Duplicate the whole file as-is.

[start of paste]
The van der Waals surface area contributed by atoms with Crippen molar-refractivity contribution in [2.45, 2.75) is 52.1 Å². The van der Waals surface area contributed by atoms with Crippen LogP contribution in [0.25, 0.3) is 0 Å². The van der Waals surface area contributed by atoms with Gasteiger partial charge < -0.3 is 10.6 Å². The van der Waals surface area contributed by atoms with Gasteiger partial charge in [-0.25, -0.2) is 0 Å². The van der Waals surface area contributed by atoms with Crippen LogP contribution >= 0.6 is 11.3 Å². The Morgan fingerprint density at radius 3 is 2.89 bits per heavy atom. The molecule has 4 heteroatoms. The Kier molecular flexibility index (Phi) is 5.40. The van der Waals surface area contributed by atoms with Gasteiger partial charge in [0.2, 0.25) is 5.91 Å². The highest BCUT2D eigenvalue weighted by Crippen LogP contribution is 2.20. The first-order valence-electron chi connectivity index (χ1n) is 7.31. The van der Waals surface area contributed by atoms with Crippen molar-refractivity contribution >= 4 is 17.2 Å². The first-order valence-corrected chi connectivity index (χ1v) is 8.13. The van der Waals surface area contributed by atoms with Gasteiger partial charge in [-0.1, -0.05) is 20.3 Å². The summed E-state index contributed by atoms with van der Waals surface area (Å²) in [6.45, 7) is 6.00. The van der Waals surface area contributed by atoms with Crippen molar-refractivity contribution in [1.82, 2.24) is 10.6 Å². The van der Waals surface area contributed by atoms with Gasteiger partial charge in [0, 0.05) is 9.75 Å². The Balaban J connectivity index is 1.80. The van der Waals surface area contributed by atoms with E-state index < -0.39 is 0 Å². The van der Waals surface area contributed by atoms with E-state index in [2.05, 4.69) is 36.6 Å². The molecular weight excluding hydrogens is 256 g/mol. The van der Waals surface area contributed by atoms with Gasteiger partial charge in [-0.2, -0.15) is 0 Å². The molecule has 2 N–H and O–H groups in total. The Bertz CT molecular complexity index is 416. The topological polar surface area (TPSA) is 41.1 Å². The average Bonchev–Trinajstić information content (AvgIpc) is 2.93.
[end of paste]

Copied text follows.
The van der Waals surface area contributed by atoms with Crippen molar-refractivity contribution in [2.45, 2.75) is 52.1 Å². The van der Waals surface area contributed by atoms with Crippen LogP contribution in [0.25, 0.3) is 0 Å². The van der Waals surface area contributed by atoms with Gasteiger partial charge < -0.3 is 10.6 Å². The van der Waals surface area contributed by atoms with Gasteiger partial charge in [-0.25, -0.2) is 0 Å². The van der Waals surface area contributed by atoms with Crippen LogP contribution >= 0.6 is 11.3 Å². The Morgan fingerprint density at radius 3 is 2.89 bits per heavy atom. The molecule has 4 heteroatoms. The Kier molecular flexibility index (Phi) is 5.40. The van der Waals surface area contributed by atoms with Gasteiger partial charge in [0.2, 0.25) is 5.91 Å². The highest BCUT2D eigenvalue weighted by Crippen LogP contribution is 2.20. The first-order valence-electron chi connectivity index (χ1n) is 7.31. The van der Waals surface area contributed by atoms with Crippen molar-refractivity contribution >= 4 is 17.2 Å². The first-order valence-corrected chi connectivity index (χ1v) is 8.13. The van der Waals surface area contributed by atoms with Gasteiger partial charge in [-0.1, -0.05) is 20.3 Å². The summed E-state index contributed by atoms with van der Waals surface area (Å²) in [6.45, 7) is 6.00. The van der Waals surface area contributed by atoms with Crippen molar-refractivity contribution in [1.82, 2.24) is 10.6 Å². The van der Waals surface area contributed by atoms with Gasteiger partial charge in [0, 0.05) is 9.75 Å². The Balaban J connectivity index is 1.80. The van der Waals surface area contributed by atoms with E-state index < -0.39 is 0 Å². The van der Waals surface area contributed by atoms with E-state index in [2.05, 4.69) is 36.6 Å². The molecular weight excluding hydrogens is 256 g/mol. The van der Waals surface area contributed by atoms with Gasteiger partial charge in [-0.2, -0.15) is 0 Å². The molecule has 2 N–H and O–H groups in total. The Bertz CT molecular complexity index is 416. The topological polar surface area (TPSA) is 41.1 Å². The average Bonchev–Trinajstić information content (AvgIpc) is 2.93.